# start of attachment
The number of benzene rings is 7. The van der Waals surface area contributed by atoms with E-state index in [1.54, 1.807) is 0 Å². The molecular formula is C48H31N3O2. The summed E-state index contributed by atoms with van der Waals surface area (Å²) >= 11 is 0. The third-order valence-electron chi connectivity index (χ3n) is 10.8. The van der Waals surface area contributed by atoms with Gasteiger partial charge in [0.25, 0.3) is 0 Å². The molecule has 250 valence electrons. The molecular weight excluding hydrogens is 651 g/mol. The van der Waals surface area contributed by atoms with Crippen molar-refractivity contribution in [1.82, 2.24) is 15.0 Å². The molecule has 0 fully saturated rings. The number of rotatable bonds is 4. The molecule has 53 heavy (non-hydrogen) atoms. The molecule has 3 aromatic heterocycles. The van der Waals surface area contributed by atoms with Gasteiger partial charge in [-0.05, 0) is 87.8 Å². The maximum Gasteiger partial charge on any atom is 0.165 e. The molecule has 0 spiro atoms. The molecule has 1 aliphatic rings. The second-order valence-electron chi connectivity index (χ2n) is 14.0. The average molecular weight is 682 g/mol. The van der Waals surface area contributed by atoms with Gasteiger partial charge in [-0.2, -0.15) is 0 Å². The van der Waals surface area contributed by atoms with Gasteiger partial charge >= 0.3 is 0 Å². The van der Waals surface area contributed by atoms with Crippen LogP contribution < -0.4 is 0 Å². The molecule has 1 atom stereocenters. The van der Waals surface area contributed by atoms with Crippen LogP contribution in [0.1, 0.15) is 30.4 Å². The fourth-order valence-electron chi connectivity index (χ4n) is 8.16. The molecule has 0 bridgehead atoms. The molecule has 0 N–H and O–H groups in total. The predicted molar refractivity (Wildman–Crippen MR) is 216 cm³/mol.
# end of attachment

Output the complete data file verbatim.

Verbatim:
The number of benzene rings is 7. The van der Waals surface area contributed by atoms with E-state index in [1.54, 1.807) is 0 Å². The molecular formula is C48H31N3O2. The summed E-state index contributed by atoms with van der Waals surface area (Å²) >= 11 is 0. The third-order valence-electron chi connectivity index (χ3n) is 10.8. The van der Waals surface area contributed by atoms with Gasteiger partial charge in [0.25, 0.3) is 0 Å². The molecule has 250 valence electrons. The molecular weight excluding hydrogens is 651 g/mol. The van der Waals surface area contributed by atoms with Crippen molar-refractivity contribution in [1.82, 2.24) is 15.0 Å². The molecule has 0 fully saturated rings. The number of rotatable bonds is 4. The molecule has 53 heavy (non-hydrogen) atoms. The molecule has 3 aromatic heterocycles. The van der Waals surface area contributed by atoms with Gasteiger partial charge in [-0.05, 0) is 87.8 Å². The maximum Gasteiger partial charge on any atom is 0.165 e. The molecule has 0 spiro atoms. The molecule has 1 aliphatic rings. The second-order valence-electron chi connectivity index (χ2n) is 14.0. The average molecular weight is 682 g/mol. The van der Waals surface area contributed by atoms with Gasteiger partial charge in [-0.2, -0.15) is 0 Å². The van der Waals surface area contributed by atoms with Gasteiger partial charge >= 0.3 is 0 Å². The van der Waals surface area contributed by atoms with Crippen LogP contribution < -0.4 is 0 Å². The molecule has 1 atom stereocenters. The van der Waals surface area contributed by atoms with Crippen LogP contribution in [0.1, 0.15) is 30.4 Å². The fourth-order valence-electron chi connectivity index (χ4n) is 8.16. The molecule has 0 bridgehead atoms. The molecule has 0 N–H and O–H groups in total. The predicted molar refractivity (Wildman–Crippen MR) is 216 cm³/mol.